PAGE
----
1821 ENGLISH POETRY 1579-1830: SPENSER AND THE TRADITION

Charles Cotton

John Edwards, in Tour of the Dove (1821; 1825) 53-54.



Enough, methinks, is told of Nature's grace,
Poured freely on this stream, to anglers dear.
Diviner worth has sanctified the place.
Their tops above it, leads me to revere
The seal of Friendship warm as filial love.
Twined in one cypher, on the front appear
Walton and Cotton's names; there fixed to prove
A record of affection near their favorite Dove.

The heroism of friendship, he could tell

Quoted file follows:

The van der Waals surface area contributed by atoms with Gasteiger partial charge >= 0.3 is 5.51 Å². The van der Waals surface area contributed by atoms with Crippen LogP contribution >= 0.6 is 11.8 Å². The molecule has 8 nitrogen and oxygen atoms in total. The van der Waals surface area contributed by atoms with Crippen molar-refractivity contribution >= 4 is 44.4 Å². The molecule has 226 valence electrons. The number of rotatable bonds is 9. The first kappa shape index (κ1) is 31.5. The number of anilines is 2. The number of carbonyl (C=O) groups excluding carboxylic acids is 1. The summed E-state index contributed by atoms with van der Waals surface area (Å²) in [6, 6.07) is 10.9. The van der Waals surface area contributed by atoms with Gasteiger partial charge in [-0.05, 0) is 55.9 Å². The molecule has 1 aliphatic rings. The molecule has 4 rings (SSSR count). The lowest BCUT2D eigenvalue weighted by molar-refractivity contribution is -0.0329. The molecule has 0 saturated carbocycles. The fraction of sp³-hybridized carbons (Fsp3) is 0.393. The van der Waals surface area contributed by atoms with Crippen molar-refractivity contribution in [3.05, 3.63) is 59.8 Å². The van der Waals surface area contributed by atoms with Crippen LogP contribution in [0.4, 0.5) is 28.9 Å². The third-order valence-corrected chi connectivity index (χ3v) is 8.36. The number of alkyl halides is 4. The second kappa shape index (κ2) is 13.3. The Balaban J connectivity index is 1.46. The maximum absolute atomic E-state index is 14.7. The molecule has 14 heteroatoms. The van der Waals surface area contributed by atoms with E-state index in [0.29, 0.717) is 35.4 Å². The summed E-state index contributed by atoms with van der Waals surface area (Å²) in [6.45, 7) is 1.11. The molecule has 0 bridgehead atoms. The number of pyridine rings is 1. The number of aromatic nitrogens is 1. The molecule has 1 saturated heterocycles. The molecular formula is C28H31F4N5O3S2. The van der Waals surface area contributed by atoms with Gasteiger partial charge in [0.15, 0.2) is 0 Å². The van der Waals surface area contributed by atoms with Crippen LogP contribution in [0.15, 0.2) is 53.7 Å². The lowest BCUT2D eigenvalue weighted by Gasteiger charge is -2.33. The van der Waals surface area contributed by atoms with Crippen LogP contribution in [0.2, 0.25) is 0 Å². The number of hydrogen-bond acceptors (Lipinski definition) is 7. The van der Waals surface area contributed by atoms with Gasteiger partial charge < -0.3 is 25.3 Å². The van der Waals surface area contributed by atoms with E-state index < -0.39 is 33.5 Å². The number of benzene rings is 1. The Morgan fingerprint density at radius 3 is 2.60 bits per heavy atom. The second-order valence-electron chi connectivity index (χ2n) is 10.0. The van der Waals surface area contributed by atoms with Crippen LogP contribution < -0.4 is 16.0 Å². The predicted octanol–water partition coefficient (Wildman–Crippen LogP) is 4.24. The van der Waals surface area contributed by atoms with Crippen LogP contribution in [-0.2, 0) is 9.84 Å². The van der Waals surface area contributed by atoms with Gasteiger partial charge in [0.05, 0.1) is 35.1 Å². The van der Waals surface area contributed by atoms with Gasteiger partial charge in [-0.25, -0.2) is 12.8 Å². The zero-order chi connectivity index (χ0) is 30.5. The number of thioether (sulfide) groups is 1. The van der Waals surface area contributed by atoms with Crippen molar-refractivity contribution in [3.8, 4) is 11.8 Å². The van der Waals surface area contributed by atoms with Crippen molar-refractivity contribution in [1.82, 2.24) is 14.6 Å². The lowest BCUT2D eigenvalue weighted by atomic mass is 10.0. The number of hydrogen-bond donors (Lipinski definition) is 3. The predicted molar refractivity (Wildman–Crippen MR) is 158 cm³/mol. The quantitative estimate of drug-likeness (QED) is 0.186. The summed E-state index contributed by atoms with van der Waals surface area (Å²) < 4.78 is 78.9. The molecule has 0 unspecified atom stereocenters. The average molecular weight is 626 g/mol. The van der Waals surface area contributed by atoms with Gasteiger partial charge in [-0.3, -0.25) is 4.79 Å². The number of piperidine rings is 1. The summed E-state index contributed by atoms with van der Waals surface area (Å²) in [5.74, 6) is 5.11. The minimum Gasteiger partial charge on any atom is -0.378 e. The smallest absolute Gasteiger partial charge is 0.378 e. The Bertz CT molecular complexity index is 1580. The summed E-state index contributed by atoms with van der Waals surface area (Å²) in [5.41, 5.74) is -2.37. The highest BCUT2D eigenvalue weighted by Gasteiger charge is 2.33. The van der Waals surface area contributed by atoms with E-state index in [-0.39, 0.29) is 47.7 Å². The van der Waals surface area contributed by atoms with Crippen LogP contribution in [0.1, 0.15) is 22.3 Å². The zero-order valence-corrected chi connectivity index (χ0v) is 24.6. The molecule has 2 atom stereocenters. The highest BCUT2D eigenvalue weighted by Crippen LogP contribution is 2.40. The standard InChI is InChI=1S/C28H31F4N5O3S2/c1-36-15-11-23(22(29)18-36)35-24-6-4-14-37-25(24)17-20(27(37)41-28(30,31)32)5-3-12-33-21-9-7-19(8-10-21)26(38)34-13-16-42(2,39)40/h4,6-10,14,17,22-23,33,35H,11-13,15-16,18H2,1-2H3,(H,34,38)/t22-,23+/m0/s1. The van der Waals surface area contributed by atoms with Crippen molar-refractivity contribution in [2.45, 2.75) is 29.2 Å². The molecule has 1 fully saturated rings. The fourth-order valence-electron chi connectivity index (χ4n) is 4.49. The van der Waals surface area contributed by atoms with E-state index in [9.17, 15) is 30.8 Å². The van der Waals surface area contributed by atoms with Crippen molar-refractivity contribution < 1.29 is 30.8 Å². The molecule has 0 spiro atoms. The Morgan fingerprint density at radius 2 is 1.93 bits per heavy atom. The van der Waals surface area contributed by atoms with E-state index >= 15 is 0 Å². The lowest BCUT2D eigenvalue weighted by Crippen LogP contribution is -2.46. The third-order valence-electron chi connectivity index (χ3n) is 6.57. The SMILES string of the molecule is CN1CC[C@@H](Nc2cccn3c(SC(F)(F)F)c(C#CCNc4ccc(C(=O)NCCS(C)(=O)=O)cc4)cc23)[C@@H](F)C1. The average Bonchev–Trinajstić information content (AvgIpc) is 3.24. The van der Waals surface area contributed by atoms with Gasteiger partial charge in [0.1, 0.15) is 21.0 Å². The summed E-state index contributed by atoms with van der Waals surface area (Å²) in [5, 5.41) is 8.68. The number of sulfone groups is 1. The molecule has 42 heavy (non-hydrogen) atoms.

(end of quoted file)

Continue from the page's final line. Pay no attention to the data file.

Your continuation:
Who lay in jeopardy by Ezel's-stone;
What time beyond its mark the arrow fell
Winged with his adverse fate. There, met alone,
Wept Jonathan and David, till the moan
Of David's grief prevailed: and when, erelong,
His friend among the mighty lay o'erthrown
Upon Gilboa's mountains, O how strong
He poured his loud lament, in agony of song!

But here the affections flowed in a more calm
Though varied tenor. Cheerful, sage, and mild,
Walton's discourse was like the honey balm
Distilled by flowers. Along these waters wild,
Smit with the love of angling, he beguiled,
With his adopted son, the hours away:
While Cotton owned the fondness of a child
For him, in whose glad company to stay,
Had made the whole year pass like one sweet month of May.